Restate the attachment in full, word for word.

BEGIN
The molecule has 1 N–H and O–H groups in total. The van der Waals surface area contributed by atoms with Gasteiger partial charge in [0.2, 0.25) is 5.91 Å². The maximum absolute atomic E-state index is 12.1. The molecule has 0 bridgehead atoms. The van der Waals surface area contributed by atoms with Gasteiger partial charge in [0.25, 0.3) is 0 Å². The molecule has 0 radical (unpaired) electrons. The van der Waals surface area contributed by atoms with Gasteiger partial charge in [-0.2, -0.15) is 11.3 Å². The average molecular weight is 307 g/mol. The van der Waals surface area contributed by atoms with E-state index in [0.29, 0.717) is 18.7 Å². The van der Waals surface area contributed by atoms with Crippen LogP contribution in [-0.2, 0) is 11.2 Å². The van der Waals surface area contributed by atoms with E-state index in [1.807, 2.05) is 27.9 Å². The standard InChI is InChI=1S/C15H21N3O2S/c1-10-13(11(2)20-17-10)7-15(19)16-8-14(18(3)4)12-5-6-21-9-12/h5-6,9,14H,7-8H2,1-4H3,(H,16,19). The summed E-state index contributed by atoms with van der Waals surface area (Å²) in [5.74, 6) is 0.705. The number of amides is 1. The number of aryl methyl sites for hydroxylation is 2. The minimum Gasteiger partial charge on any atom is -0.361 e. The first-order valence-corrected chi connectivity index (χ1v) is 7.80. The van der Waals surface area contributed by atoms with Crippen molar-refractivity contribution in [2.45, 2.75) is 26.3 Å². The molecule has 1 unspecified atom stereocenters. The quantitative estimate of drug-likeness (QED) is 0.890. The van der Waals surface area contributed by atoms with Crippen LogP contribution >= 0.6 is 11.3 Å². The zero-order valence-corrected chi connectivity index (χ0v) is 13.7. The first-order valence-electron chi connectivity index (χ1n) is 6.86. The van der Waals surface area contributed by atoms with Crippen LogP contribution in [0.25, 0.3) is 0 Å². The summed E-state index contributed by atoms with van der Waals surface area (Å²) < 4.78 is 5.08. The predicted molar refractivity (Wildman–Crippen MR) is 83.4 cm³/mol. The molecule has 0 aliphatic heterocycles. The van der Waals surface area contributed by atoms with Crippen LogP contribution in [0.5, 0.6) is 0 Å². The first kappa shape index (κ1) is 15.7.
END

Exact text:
The molecule has 1 N–H and O–H groups in total. The van der Waals surface area contributed by atoms with Gasteiger partial charge in [0.2, 0.25) is 5.91 Å². The maximum absolute atomic E-state index is 12.1. The molecule has 0 bridgehead atoms. The van der Waals surface area contributed by atoms with Gasteiger partial charge in [0.25, 0.3) is 0 Å². The molecule has 0 radical (unpaired) electrons. The van der Waals surface area contributed by atoms with Gasteiger partial charge in [-0.2, -0.15) is 11.3 Å². The average molecular weight is 307 g/mol. The van der Waals surface area contributed by atoms with E-state index in [0.29, 0.717) is 18.7 Å². The van der Waals surface area contributed by atoms with Crippen LogP contribution in [-0.2, 0) is 11.2 Å². The van der Waals surface area contributed by atoms with E-state index in [1.807, 2.05) is 27.9 Å². The standard InChI is InChI=1S/C15H21N3O2S/c1-10-13(11(2)20-17-10)7-15(19)16-8-14(18(3)4)12-5-6-21-9-12/h5-6,9,14H,7-8H2,1-4H3,(H,16,19). The summed E-state index contributed by atoms with van der Waals surface area (Å²) in [5.74, 6) is 0.705. The number of amides is 1. The number of aryl methyl sites for hydroxylation is 2. The minimum Gasteiger partial charge on any atom is -0.361 e. The first-order valence-corrected chi connectivity index (χ1v) is 7.80. The van der Waals surface area contributed by atoms with Crippen molar-refractivity contribution in [2.45, 2.75) is 26.3 Å². The molecule has 1 unspecified atom stereocenters. The quantitative estimate of drug-likeness (QED) is 0.890. The van der Waals surface area contributed by atoms with Crippen LogP contribution >= 0.6 is 11.3 Å². The zero-order valence-corrected chi connectivity index (χ0v) is 13.7. The first-order valence-electron chi connectivity index (χ1n) is 6.86. The van der Waals surface area contributed by atoms with Crippen LogP contribution in [0.25, 0.3) is 0 Å². The summed E-state index contributed by atoms with van der Waals surface area (Å²) < 4.78 is 5.08. The predicted molar refractivity (Wildman–Crippen MR) is 83.4 cm³/mol. The molecule has 0 aliphatic heterocycles. The van der Waals surface area contributed by atoms with Crippen LogP contribution in [0.5, 0.6) is 0 Å². The first kappa shape index (κ1) is 15.7.